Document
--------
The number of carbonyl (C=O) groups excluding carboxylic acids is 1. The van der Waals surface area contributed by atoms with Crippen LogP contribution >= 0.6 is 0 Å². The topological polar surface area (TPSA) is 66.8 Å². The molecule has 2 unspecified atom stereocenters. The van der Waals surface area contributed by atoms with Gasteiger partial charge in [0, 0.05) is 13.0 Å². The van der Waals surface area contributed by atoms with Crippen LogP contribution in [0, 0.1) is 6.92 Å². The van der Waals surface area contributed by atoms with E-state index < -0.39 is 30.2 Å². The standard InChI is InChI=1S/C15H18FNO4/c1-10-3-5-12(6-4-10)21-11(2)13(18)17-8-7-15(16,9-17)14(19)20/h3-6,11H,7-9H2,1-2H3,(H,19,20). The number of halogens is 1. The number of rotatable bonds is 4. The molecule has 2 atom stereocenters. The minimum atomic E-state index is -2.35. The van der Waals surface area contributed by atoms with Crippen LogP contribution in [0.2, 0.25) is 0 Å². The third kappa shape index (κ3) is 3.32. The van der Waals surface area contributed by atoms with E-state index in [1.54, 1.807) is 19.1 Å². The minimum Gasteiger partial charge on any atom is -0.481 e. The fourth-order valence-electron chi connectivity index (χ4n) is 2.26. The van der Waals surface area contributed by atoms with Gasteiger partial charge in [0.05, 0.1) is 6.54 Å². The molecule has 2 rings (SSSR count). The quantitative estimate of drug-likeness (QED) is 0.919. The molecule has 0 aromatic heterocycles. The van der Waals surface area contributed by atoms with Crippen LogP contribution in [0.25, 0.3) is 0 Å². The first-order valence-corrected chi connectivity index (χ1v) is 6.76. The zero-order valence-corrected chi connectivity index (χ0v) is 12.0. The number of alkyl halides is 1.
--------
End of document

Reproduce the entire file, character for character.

The number of carbonyl (C=O) groups excluding carboxylic acids is 1. The van der Waals surface area contributed by atoms with Crippen LogP contribution >= 0.6 is 0 Å². The topological polar surface area (TPSA) is 66.8 Å². The molecule has 2 unspecified atom stereocenters. The van der Waals surface area contributed by atoms with Gasteiger partial charge in [0, 0.05) is 13.0 Å². The van der Waals surface area contributed by atoms with Crippen LogP contribution in [0, 0.1) is 6.92 Å². The van der Waals surface area contributed by atoms with E-state index < -0.39 is 30.2 Å². The standard InChI is InChI=1S/C15H18FNO4/c1-10-3-5-12(6-4-10)21-11(2)13(18)17-8-7-15(16,9-17)14(19)20/h3-6,11H,7-9H2,1-2H3,(H,19,20). The number of halogens is 1. The number of rotatable bonds is 4. The molecule has 2 atom stereocenters. The minimum atomic E-state index is -2.35. The van der Waals surface area contributed by atoms with Crippen LogP contribution in [0.2, 0.25) is 0 Å². The third kappa shape index (κ3) is 3.32. The van der Waals surface area contributed by atoms with E-state index in [1.54, 1.807) is 19.1 Å². The minimum Gasteiger partial charge on any atom is -0.481 e. The fourth-order valence-electron chi connectivity index (χ4n) is 2.26. The van der Waals surface area contributed by atoms with Gasteiger partial charge in [0.05, 0.1) is 6.54 Å². The molecule has 2 rings (SSSR count). The quantitative estimate of drug-likeness (QED) is 0.919. The molecule has 0 aromatic heterocycles. The van der Waals surface area contributed by atoms with Crippen LogP contribution in [0.25, 0.3) is 0 Å². The first-order valence-corrected chi connectivity index (χ1v) is 6.76. The zero-order valence-corrected chi connectivity index (χ0v) is 12.0. The number of alkyl halides is 1.